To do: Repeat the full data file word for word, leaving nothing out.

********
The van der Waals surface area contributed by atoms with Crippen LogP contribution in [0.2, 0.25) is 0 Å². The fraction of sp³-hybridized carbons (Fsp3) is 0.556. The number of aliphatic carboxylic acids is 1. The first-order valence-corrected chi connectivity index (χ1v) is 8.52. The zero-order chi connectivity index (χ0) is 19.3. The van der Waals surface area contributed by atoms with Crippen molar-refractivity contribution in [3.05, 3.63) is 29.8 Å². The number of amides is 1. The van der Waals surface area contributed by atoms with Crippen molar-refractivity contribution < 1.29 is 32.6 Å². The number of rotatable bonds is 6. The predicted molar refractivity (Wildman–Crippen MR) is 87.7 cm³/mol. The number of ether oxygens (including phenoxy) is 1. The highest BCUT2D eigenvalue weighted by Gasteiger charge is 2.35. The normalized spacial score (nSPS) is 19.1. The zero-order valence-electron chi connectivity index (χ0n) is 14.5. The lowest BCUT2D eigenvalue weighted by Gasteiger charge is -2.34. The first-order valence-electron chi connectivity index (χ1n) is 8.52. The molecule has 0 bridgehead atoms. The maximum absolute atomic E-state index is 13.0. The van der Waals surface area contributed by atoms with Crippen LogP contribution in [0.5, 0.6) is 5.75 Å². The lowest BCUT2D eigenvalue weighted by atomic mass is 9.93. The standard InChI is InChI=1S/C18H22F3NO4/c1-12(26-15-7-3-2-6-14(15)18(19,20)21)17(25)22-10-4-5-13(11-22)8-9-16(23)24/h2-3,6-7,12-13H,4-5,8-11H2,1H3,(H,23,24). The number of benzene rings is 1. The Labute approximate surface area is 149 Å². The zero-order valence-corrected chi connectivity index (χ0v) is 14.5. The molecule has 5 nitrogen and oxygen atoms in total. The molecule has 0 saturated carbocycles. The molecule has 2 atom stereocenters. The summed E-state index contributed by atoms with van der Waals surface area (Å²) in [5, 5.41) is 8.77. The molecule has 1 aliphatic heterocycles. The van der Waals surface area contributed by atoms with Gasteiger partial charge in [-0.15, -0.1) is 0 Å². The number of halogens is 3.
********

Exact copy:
The van der Waals surface area contributed by atoms with Crippen LogP contribution in [0.2, 0.25) is 0 Å². The fraction of sp³-hybridized carbons (Fsp3) is 0.556. The number of aliphatic carboxylic acids is 1. The first-order valence-corrected chi connectivity index (χ1v) is 8.52. The zero-order chi connectivity index (χ0) is 19.3. The van der Waals surface area contributed by atoms with Crippen molar-refractivity contribution in [3.05, 3.63) is 29.8 Å². The number of amides is 1. The van der Waals surface area contributed by atoms with Crippen molar-refractivity contribution < 1.29 is 32.6 Å². The number of rotatable bonds is 6. The predicted molar refractivity (Wildman–Crippen MR) is 87.7 cm³/mol. The number of ether oxygens (including phenoxy) is 1. The highest BCUT2D eigenvalue weighted by Gasteiger charge is 2.35. The normalized spacial score (nSPS) is 19.1. The zero-order valence-electron chi connectivity index (χ0n) is 14.5. The lowest BCUT2D eigenvalue weighted by Gasteiger charge is -2.34. The first-order valence-electron chi connectivity index (χ1n) is 8.52. The molecule has 0 bridgehead atoms. The maximum absolute atomic E-state index is 13.0. The van der Waals surface area contributed by atoms with Crippen LogP contribution in [0.5, 0.6) is 5.75 Å². The lowest BCUT2D eigenvalue weighted by atomic mass is 9.93. The standard InChI is InChI=1S/C18H22F3NO4/c1-12(26-15-7-3-2-6-14(15)18(19,20)21)17(25)22-10-4-5-13(11-22)8-9-16(23)24/h2-3,6-7,12-13H,4-5,8-11H2,1H3,(H,23,24). The number of benzene rings is 1. The Labute approximate surface area is 149 Å². The zero-order valence-corrected chi connectivity index (χ0v) is 14.5. The molecule has 5 nitrogen and oxygen atoms in total. The molecule has 0 saturated carbocycles. The molecule has 2 atom stereocenters. The summed E-state index contributed by atoms with van der Waals surface area (Å²) in [5, 5.41) is 8.77. The molecule has 1 aliphatic heterocycles. The van der Waals surface area contributed by atoms with Gasteiger partial charge in [-0.15, -0.1) is 0 Å². The number of halogens is 3.